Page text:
In the past couple of weeks we’ve seen many airlines become more optimistic about future prospects, as consumers seem keen to travel again. You can now add Norwegian Air to the list of airlines ramping up operations sooner than expected.
In this post:
Norwegian was supposed to (mostly) stay grounded until 2021
- Short haul operations (within Norway) would continue operating at a minimum level
- European short haul operations would remain grounded in 2020, and flights would resume in 2021, with normal operations by 2022
- Long haul operations would remain grounded in 2020, and flights would resume in 2021, with normal operations by 2022
Norwegian resuming European routes in July
Norwegian Air now plans to launch 76 routes within Europe as of July 1, 2020. The airline currently has eight planes in operation, and will bring back a further 12 planes in order to operate all routes, meaning Norwegian will operate a fleet of 20 Boeing 737-800s this summer.
Norwegian’s 737 MAX 8 fleet is grounded
This increase in operations is happening as some European countries start to reopen for tourism, at least for visitors from other European countries.
As Norwegian Air CEO Jacob Schram describes this move:
“Feedback from our customers has shown that they are keen to get back in the air and resume their travels with Norwegian beyond the current domestic services that we have been operating.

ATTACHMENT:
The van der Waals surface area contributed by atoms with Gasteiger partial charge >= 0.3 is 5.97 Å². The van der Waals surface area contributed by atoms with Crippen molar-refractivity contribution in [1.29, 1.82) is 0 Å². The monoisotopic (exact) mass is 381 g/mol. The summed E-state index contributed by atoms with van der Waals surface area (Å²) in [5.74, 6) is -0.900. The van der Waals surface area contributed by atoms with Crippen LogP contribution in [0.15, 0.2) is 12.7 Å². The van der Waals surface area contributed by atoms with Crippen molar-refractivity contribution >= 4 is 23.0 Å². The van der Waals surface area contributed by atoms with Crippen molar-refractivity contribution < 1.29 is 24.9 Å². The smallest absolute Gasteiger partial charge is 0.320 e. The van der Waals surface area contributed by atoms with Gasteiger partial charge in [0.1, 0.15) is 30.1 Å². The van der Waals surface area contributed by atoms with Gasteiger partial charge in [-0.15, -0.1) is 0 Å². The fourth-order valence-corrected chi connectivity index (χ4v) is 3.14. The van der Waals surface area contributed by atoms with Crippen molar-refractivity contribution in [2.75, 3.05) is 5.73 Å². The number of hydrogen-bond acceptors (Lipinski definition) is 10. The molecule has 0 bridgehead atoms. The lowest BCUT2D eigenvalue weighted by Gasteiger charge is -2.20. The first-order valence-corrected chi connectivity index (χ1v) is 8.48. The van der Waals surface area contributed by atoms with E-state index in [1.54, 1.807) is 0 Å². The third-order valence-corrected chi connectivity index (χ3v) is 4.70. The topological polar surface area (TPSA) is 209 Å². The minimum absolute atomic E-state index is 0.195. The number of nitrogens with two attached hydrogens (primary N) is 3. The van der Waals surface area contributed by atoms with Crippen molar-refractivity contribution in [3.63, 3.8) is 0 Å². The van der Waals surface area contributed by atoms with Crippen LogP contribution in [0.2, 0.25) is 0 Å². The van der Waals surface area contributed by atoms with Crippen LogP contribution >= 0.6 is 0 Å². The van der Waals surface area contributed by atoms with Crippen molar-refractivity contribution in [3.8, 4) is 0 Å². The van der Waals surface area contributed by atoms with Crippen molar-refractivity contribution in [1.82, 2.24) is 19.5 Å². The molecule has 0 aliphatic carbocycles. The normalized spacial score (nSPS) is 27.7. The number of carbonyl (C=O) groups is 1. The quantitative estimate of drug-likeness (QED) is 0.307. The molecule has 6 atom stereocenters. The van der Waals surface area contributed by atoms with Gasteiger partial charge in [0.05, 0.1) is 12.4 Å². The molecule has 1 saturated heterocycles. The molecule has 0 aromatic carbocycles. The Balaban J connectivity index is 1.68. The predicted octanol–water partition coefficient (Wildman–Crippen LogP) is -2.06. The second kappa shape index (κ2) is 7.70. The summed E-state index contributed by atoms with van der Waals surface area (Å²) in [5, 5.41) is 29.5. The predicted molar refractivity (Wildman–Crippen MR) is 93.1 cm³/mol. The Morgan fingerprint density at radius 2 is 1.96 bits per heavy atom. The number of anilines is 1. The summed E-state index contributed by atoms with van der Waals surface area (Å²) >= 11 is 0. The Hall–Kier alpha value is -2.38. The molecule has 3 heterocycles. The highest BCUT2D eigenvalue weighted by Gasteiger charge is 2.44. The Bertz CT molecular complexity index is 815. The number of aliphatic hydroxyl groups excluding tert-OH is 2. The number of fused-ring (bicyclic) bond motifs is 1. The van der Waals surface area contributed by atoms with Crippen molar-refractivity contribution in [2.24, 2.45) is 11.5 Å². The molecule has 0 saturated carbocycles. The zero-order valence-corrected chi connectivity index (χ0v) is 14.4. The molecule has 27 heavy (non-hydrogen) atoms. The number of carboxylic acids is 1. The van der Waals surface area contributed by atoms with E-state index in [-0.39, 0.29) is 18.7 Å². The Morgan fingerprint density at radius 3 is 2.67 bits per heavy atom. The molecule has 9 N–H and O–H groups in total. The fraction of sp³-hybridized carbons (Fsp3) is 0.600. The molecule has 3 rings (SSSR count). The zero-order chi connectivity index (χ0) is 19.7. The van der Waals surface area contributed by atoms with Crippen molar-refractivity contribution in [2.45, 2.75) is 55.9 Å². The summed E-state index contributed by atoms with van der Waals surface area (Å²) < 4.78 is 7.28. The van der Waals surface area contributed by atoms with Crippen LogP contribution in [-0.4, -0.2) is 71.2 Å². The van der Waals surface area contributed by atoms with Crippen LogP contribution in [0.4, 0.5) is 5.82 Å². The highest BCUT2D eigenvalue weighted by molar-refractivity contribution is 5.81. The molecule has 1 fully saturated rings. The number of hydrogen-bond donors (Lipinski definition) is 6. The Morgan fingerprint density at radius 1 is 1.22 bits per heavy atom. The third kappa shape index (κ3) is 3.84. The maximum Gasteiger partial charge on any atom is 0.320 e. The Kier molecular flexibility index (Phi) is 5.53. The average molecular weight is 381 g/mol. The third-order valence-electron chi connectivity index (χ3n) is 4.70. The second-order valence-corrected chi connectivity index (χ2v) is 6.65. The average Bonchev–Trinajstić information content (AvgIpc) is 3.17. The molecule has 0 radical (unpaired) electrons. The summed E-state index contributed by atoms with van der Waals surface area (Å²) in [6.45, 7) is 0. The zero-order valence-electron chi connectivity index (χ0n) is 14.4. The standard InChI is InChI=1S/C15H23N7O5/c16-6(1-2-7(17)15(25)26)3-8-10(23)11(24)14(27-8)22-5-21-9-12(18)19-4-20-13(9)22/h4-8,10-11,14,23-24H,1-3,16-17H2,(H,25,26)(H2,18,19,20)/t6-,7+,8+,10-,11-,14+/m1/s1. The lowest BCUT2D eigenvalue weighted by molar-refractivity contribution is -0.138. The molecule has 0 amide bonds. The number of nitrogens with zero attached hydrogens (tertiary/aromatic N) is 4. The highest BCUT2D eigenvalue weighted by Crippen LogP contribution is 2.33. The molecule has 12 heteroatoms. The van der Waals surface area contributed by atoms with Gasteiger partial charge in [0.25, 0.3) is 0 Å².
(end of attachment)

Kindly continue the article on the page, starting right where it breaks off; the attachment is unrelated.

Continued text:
Norwegian is returning to European skies with the reintroduction of more aircraft to serve our key destinations which will ensure that we remain in line with competing carriers.”
Norwegian laid off or furloughed 90% of staff
Norwegian Air has undergone a significant business transformation, and as part of that the airline has laid off or furloughed 90% of staff, which translates to around 7,300 employees. We’ve even seen some Norwegian Air subsidiaries that were responsible for employment file for bankruptcy.
So how will the airline staff these flights? 300 pilots and 600 cabin crew from Norwegian’s Norway bases will operate the 20 aircraft, with 200 pilots and 400 cabin crew being brought back from furlough.
Norwegian still has a tough road ahead. The airline was struggling financially before this all started, yet amazingly enough has dodged liquidation a countless number of times.
Most recently we saw a debt-to-equity swap at the airline, which was a condition of the airline receiving state aid. At this point majority control of the airline belongs to lessors, including BOC Aviation, which is controlled by the Chinese government.
Norwegian won’t be resuming long haul flights for now
Norwegian Air will resume 76 routes within Europe as of July 1, 2020, using a total of 20 aircraft. The airline was initially only supposed to restart most Europe flights as of 2021, so this represents quite a change of heart.
I wouldn’t expect Norwegian to restart long haul operations anytime soon, given the stricter border closures, but this is at least something. It’ll be interesting to see how Norwegian performs this summer.
Are you surprised to see Norwegian resuming flights at least six months earlier than expected?